First, we assume that you have a cloned copy of the corsaro3 source tree. In this example, the source tree is located at /home/limbo/corsaro3 but feel free to adjust these instructions to match a different location if need be.

In this example, the plugin source and header files are located at /home/limbo/example_plugin.c and /home/limbo/example_plugin.h.

Copy both your plugin source and plugin header files into the libcorsaro/plugins/ directory within the corsaro3 source tree.

cp /home/limbo/example_plugin.[ch] /home/limbo/corsaro3/libcorsaro/plugins
  • Update to ensure that your plugin is recognised as loadable by corsarotrace. Find a series of lines calling the macro ED_WITH_PLUGIN and add an entry for your new plugin. The name in the first argument must match the name of plugin source file minus its extension. The second argument should match the plugin name defined in the source file. The third argument must be unique to that plugin and should be capitalized. The final argument should be set to yes to signify that the plugin should be enabled. For our example plugin, we would use:
  • Update the file in libcorsaro/plugins to tell the build system to compile your plugin. Place lines like the ones given below just prior to line beginning with libcorsaroplugins_la_SOURCES = :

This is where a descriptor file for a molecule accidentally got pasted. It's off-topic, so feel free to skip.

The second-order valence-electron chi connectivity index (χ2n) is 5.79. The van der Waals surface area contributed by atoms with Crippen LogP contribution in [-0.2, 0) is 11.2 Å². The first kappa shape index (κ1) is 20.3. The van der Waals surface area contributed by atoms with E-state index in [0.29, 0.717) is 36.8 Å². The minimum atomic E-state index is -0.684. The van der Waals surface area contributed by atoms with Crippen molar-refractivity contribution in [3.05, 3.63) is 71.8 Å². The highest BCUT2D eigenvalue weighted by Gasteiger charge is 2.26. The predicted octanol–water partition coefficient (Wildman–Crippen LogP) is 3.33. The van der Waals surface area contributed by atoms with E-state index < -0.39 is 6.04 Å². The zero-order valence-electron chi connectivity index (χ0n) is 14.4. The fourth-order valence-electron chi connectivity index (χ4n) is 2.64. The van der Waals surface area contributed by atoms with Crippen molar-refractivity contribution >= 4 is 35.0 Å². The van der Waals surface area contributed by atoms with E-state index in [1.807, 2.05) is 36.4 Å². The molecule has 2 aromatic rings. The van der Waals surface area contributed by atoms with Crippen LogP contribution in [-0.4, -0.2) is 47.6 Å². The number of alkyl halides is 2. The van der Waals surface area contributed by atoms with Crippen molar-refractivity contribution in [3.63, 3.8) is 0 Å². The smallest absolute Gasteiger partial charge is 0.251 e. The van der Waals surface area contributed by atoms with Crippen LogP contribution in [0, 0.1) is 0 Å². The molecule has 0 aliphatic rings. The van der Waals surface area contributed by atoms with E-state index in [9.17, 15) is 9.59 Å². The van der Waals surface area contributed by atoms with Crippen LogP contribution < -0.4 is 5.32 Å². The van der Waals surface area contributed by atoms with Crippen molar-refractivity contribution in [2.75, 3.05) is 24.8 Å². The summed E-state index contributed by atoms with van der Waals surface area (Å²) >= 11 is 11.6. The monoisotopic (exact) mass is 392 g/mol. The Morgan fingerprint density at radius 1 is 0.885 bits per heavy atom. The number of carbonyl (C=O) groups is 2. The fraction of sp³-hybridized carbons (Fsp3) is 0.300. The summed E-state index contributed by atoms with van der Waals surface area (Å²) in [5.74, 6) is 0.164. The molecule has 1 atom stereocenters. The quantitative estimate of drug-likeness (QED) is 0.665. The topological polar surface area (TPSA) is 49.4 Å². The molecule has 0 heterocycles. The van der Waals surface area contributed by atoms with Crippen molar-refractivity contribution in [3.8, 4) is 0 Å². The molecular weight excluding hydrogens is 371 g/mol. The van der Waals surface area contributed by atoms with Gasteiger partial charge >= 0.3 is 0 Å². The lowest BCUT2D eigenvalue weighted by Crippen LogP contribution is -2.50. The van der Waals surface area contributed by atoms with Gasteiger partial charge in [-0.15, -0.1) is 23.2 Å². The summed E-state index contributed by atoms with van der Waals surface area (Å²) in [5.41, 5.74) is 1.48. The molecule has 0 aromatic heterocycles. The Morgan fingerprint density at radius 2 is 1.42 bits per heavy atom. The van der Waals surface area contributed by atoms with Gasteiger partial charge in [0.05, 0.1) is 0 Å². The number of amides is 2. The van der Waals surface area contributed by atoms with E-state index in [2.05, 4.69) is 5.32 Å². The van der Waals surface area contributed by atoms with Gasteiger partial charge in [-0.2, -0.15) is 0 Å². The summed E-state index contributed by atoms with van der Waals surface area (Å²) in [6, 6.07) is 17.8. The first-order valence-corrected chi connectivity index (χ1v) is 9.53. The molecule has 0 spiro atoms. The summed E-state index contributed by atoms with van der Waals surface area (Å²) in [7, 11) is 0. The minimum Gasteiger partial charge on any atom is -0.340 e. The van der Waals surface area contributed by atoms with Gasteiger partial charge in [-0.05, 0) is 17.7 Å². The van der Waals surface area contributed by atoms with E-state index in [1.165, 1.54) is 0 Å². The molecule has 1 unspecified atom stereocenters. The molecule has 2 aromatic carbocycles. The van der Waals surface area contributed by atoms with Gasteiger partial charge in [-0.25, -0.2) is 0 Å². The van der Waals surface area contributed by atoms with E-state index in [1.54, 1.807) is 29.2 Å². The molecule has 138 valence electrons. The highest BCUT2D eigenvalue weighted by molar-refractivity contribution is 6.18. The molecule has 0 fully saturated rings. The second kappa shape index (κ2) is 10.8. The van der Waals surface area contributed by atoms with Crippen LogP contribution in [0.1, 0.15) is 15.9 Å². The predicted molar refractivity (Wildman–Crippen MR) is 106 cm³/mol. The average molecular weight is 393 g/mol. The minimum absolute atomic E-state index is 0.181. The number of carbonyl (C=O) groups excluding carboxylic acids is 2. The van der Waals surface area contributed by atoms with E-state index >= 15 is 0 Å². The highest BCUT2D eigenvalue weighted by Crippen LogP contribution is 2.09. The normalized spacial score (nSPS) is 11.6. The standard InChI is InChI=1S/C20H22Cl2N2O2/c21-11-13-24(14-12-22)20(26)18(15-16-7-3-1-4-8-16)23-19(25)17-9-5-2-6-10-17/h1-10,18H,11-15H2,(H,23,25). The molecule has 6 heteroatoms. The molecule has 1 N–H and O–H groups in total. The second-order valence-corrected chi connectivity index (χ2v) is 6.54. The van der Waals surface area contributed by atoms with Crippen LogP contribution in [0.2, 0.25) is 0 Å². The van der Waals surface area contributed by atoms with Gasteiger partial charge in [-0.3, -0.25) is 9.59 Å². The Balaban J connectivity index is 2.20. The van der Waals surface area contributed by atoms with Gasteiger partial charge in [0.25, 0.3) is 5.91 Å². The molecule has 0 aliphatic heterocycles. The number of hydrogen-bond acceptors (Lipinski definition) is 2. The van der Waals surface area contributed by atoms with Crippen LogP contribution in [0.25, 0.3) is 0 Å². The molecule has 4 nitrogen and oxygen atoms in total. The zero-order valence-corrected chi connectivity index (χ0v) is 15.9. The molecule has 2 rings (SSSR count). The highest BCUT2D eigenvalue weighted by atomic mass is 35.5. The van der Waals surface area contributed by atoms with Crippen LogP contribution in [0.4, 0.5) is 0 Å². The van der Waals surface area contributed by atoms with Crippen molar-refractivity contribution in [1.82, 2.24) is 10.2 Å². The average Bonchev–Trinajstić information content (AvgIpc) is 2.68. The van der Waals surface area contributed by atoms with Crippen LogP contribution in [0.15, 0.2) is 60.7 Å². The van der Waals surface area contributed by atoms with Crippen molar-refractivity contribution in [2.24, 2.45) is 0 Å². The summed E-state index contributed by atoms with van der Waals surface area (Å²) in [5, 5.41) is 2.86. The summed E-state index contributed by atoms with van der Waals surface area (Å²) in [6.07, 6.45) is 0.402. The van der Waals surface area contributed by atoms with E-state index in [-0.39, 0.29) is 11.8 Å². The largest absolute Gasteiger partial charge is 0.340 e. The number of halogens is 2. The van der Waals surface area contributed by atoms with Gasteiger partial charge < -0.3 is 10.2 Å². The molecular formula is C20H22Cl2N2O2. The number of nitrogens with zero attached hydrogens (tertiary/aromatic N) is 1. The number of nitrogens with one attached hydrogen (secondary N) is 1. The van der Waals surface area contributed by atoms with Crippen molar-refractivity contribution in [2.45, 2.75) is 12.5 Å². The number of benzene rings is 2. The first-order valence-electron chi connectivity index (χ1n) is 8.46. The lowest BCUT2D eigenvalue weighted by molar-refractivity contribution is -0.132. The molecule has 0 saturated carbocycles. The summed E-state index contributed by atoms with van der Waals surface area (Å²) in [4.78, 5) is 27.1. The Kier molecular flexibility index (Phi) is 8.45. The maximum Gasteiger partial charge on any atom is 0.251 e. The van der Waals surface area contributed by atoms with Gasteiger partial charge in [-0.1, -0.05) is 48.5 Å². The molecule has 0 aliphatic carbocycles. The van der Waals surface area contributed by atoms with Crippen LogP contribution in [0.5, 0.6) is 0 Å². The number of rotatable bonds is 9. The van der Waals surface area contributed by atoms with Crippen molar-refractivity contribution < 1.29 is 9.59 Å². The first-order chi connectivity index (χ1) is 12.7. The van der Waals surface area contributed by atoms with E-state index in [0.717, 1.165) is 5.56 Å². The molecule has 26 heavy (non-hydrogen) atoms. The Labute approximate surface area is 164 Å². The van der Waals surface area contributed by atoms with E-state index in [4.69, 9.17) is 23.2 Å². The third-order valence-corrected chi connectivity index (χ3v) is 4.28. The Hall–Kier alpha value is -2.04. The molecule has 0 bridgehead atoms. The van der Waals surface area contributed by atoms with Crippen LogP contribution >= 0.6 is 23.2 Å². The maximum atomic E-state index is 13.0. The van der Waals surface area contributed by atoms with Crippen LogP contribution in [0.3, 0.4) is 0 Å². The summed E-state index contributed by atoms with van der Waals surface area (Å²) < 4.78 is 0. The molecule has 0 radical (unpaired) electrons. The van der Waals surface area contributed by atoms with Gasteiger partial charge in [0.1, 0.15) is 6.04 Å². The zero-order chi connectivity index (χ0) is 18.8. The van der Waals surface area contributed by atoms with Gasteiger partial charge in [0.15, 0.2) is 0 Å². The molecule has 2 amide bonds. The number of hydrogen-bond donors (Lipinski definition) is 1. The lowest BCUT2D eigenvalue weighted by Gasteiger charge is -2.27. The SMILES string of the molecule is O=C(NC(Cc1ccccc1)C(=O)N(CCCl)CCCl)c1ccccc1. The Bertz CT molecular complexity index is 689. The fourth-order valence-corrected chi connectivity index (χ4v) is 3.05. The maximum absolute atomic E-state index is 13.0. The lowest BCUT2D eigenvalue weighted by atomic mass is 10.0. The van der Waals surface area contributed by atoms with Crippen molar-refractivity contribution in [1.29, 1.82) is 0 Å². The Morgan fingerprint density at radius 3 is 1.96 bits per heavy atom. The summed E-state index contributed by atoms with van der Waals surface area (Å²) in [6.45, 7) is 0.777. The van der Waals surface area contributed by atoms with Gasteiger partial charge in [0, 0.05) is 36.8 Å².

PLUGIN_SRC+=example_plugin.c example_plugin.h
  • Add an entry to the corsaro_plugin_id_t enumerated type for your new plugin. The enumerated type is declared in libcorsaro/libcorsaro_plugin.h. The enum name must match the CORSARO_PLUGIN_ID_ name that you used in your plugin source code. The value must be an unused number less than the value of CORSARO_PLUGIN_ID_MAX (or update the value of MAX to be your new value).
typedef enum corsaro_plugin_id {
    CORSARO_PLUGIN_ID_EXAMPLE = 40,       // new plugin ID here
} corsaro_plugin_id_t;

Add a #include for your new plugin header to libcorsaro/libcorsaro_plugin.c, just below the line where the corsaro_null.h header is included.

#include "corsaro_null.h"
#include "example_plugin.h"
  • Before we start building and installing a new version of corsaro3, it will pay to remove any existing packaged versions of the software that is on your machine.

sudo apt remove corsaro3 corsaro3-tools libcorsaro3-dev libcorsaro3

At the base directory of the corsaro3 source tree, run ./ followed by ./configure.

Now run make – this will compile your plugin and link it into libcorsaro. Since this is the first time you’ve likely been able to compile your plugin, you will probably get errors. Try to fix the errors and then keep repeating this step until make completes successfully.

Install the updated corsaro onto your system using sudo make install && sudo ldconfig. The updated version of corsarotrace will be installed into /usr/local/bin by default.

Now you should be able to create a corsarotrace configuration file that uses your plugin and run corsarotrace!